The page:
6. Cost of infrastructure change. New fuels brings new infrastructure needs, said Moulis, even if it just the problem of old tank storage systems that have their rust and build-up cleansed when first exposed to clean fuels (dumping the build-up into the fuel, and potentially causing filter problems for customers). But most importantly, Moulis warned, small operators simply did not have the capital structure for tank storage and blender pump infrastructure changes, and the government needed to become more involved to effect change if it wanted change to occur rapidly.

7. Air of inevitability. Referring to products like Air Jordan and iPads, Moulis said that more work had to be done to sell fuels on the basis of “Why Not?” instead of “Why?”, and to build broader support based on clear differentiation of product attributes.

Charles Wright, executive GM of Independent fuel retailer Neumann Petroleum, echoed many the same themes in his presentation at the Summit.

1. Low-quality fuels. Wright warned the industry against letting exuberant growth opportunities lead to low quality fuel developers putting best intuitions above best practices, and putting sub-standard fuels into the marketplace. He warned that the result would be a consumer backlash that would take years to overcome.

2. Closing refineries. He said that the closure of more and more oil refineries as they became obsolete and yet too expensive to replace, represented an opportunity for alternative fuels marketers, but only if they provided product at prices that customers will accept.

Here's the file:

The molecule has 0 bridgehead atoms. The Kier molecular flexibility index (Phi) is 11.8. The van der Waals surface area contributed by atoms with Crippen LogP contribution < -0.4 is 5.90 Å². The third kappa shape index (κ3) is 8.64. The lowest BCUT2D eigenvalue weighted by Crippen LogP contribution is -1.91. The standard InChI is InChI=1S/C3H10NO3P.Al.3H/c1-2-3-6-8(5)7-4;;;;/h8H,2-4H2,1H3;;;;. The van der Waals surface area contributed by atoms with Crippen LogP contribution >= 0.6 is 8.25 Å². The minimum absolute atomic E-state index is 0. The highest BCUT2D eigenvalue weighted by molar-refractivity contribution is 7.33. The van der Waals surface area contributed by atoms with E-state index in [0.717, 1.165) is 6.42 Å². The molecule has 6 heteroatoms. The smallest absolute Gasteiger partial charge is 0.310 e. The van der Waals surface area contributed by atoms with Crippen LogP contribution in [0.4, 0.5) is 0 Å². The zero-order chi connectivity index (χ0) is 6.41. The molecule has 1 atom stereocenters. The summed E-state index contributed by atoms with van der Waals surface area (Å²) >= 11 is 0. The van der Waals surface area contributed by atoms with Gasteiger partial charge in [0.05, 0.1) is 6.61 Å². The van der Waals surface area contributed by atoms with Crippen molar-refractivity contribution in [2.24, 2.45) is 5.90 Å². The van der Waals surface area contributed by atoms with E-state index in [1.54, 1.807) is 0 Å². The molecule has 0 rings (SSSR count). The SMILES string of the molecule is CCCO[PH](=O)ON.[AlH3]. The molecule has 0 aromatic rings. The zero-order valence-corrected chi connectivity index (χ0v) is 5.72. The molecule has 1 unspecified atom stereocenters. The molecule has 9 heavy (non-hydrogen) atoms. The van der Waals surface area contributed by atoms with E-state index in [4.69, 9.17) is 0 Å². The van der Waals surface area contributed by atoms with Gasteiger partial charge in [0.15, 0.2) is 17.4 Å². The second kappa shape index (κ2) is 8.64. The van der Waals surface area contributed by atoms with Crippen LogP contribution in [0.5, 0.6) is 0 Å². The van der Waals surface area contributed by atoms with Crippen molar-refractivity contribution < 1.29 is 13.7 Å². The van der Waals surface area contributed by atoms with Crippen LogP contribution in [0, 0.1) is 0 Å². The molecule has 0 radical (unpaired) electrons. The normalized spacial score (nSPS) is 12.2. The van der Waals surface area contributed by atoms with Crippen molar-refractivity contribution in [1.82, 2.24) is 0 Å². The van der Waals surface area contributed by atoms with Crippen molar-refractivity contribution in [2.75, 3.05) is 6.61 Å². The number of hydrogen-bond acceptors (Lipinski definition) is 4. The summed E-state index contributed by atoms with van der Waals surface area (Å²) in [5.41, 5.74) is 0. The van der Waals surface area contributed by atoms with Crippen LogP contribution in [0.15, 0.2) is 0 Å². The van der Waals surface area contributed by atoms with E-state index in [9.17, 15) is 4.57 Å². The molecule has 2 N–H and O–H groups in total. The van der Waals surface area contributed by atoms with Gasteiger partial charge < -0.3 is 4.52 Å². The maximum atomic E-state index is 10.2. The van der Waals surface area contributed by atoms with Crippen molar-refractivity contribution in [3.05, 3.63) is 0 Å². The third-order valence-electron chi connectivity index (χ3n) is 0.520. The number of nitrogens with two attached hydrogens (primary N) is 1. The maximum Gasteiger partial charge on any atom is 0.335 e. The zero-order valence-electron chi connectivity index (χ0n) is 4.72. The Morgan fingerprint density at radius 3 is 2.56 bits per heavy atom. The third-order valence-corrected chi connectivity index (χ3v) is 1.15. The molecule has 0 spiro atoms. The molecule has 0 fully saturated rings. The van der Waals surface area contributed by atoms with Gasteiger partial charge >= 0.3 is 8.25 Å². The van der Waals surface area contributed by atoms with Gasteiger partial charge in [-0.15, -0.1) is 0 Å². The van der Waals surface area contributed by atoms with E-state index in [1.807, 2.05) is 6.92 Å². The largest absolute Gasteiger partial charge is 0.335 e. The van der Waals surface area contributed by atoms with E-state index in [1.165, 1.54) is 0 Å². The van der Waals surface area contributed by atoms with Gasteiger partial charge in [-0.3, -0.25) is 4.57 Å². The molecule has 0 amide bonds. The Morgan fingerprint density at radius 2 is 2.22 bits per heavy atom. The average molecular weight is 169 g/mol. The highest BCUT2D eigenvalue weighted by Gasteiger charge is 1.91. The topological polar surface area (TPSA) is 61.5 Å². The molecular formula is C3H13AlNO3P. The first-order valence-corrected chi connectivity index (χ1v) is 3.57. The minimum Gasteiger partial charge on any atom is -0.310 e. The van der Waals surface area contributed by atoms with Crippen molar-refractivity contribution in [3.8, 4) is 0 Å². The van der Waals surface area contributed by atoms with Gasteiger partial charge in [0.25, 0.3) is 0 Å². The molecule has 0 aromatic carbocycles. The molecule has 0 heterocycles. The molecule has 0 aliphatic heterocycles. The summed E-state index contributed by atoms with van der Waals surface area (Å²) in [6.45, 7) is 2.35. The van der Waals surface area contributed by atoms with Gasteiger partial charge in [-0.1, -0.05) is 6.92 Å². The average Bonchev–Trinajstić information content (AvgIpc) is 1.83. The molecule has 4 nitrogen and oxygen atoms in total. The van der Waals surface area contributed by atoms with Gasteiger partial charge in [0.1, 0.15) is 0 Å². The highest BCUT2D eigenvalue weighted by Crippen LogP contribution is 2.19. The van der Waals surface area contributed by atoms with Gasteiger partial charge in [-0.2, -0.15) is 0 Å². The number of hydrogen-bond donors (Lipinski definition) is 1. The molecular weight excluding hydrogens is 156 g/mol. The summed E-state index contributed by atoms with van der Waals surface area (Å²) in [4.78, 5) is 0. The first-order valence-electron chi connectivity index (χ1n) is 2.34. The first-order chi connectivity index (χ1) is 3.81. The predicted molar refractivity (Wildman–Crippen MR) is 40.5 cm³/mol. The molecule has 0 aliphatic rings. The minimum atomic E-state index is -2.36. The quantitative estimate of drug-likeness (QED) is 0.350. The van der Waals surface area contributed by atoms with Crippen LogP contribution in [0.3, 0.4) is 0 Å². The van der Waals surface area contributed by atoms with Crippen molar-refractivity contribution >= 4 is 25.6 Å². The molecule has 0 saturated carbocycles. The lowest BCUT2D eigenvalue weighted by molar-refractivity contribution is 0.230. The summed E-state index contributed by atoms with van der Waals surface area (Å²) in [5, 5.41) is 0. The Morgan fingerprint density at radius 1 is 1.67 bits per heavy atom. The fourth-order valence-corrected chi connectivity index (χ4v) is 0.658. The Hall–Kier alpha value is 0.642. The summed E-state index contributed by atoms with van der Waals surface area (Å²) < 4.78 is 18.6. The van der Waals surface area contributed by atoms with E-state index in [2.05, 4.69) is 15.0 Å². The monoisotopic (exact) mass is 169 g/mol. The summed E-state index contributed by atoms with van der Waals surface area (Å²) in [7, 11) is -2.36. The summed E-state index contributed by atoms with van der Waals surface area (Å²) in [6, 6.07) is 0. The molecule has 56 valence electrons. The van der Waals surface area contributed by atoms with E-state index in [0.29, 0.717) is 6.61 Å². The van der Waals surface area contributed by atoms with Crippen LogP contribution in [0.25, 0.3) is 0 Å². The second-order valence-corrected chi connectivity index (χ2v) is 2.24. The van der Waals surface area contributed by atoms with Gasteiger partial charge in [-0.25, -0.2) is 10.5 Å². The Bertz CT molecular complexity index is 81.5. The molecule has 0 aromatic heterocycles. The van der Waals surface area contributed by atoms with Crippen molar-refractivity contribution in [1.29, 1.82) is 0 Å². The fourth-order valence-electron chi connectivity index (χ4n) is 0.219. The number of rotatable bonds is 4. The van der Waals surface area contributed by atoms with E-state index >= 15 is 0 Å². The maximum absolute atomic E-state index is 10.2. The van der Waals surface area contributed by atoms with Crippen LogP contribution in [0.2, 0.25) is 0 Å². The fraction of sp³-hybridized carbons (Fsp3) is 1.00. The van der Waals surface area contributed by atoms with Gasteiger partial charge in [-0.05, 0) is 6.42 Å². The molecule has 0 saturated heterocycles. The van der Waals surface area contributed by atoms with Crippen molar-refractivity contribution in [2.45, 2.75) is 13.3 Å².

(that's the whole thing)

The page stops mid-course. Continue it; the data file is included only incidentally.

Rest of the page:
3. Climate of uncertainty. Wright warned that a policy “climate of uncertainty” was casting a pall over the future of alternative fuels, and said that a key to sustainability was stability, and that fluctuations in policy, even if well-intentioned, could create a chilling effect on the adoption of new fuels.

4. State needs to promote. The state is setting mandates, said Wright, and it can’t think that once the mandate is set, the work is done. In fact, he said, the work of promotion only began with the mandate, noting that only the state had the resources and the compelling interest to promote alternative fuels, and had to do a better job in promoting the benefits of cleaner fuels, beyond environmental benefits that were already understood and not enough.

5. Tighter specs. Wright said that variance in the quality and performance of B100 biodiesel, depending on the feedstock, demonstrated that biodiesel specs needed to be tightened in order to provide sufficient assurance to customers, who viewed cars as a prized asset not to be exposed to “shonky” fuels.

6. First fill is critical. Wright noted that once a customer had tired alternative fuels, they were highly likely to keep coming back. He suggested that more emphasis had to be put, in marketing messages, on the first fill. He said that sponsorship of racing teams, especially for high-performance vehicles, helped to provide reassurance to the first-time customer.

7. Sell biofuels as a quality fuel, not a discounted fuel. Wright said that discounting for lower energy content of alternative fuels such as biodiesel and ethanol was a good idea, but that discounts should not drive the sales story. Rather, he said, alternative fuels had to be positioned as quality fuels, and customer attitudes would have ago change a great deal before this was achieved.